Tian Wigmore has got chops. The man behind War Horses has worked as a backing vocalist and touring guitarist with some great Canadian musicians like Big Sugar, The Trews, Tim Chaisson, In Flight Safety, and Andy Brown. After seeing him perform solo, War Horses‘ debut EP followed me around for two solid weeks. It became a constant companion; it lived in my car, it lived in my headphones. We got tight. All because I kept asking the question, ‘What’s missing?’
It’s unfair to judge anything for what it’s not. War Horses is a broody folk-rock medley awash in melancholy. It’s like a long drive across the prairies: there’s plenty to enjoy on the trip, even some sing-along moments, but even though you can see the mountains, you never seem to get there.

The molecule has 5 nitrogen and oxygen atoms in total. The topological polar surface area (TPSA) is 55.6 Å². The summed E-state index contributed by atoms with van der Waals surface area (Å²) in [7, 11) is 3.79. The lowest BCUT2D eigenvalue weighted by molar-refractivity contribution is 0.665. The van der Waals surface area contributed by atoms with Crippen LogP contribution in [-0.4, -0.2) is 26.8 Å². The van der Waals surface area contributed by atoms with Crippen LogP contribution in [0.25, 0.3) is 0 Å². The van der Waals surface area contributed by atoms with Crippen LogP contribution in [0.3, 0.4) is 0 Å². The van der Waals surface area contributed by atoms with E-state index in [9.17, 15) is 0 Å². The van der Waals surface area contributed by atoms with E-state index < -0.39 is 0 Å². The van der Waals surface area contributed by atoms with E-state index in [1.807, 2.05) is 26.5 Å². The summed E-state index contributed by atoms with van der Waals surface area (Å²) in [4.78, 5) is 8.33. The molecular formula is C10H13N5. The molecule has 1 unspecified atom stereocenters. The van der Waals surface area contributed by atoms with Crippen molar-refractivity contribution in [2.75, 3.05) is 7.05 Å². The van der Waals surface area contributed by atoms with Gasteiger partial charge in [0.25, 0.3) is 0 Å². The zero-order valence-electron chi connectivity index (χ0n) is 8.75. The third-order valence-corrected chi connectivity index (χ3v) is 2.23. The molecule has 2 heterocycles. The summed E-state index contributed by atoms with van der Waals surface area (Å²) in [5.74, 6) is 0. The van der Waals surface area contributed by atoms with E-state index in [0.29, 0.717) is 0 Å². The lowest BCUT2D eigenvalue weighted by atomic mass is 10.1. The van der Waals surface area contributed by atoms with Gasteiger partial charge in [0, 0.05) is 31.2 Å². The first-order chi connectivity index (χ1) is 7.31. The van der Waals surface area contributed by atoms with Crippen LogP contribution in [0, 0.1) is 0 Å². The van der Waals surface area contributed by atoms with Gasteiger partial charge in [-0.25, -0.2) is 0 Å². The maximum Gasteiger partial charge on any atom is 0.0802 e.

What gets carried through in a live performance: Wigmore’s strong vocals, the weight of lyrics that obviously hold a deep meaning for him, and his ability to perform as an acoustic one-man-band, all lose a bit of their oomph in the recording. The first five tracks offer a bleak outlook, not hopeless, but a blue collar lament for small town prairie life, before the aptly named ‘Phoenix’ brings us to the foot hills, and stops. Ultimately it remains subdued; tempered to the slow constant build of a rhythm guitar. The moment you expect that slow rise to crescendo, and soar off in a face-melting solo never comes. The prairies just keep rolling.
Technically, thematically, lyrically, War Horses is solid. If accepted for what it is, it’s enjoyable. But for all the obvious talent and ability it doesn’t live up to its potential.
For more information, check out War Horses’ Facebook page.